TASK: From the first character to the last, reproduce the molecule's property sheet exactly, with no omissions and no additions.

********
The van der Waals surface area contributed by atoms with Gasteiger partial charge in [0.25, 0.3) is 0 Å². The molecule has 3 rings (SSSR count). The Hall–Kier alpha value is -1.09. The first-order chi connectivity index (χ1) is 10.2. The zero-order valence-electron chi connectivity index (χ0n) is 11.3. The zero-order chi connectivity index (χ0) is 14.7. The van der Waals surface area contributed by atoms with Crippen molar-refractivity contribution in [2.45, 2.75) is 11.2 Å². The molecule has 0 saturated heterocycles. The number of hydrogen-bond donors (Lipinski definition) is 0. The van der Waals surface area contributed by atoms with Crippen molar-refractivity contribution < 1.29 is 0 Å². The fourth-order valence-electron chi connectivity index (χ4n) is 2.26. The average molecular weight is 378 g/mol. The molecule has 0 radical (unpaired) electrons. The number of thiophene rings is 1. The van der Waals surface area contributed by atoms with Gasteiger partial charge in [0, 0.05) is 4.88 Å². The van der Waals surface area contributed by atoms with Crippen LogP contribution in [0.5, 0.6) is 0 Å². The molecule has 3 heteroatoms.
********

The van der Waals surface area contributed by atoms with Gasteiger partial charge in [0.25, 0.3) is 0 Å². The molecule has 3 rings (SSSR count). The Hall–Kier alpha value is -1.09. The first-order chi connectivity index (χ1) is 10.2. The zero-order valence-electron chi connectivity index (χ0n) is 11.3. The zero-order chi connectivity index (χ0) is 14.7. The van der Waals surface area contributed by atoms with Crippen molar-refractivity contribution in [2.45, 2.75) is 11.2 Å². The molecule has 0 saturated heterocycles. The number of hydrogen-bond donors (Lipinski definition) is 0. The van der Waals surface area contributed by atoms with Crippen molar-refractivity contribution < 1.29 is 0 Å². The fourth-order valence-electron chi connectivity index (χ4n) is 2.26. The average molecular weight is 378 g/mol. The molecule has 0 radical (unpaired) electrons. The number of thiophene rings is 1. The van der Waals surface area contributed by atoms with Gasteiger partial charge in [0, 0.05) is 4.88 Å². The van der Waals surface area contributed by atoms with Crippen LogP contribution in [0.5, 0.6) is 0 Å². The molecule has 3 heteroatoms.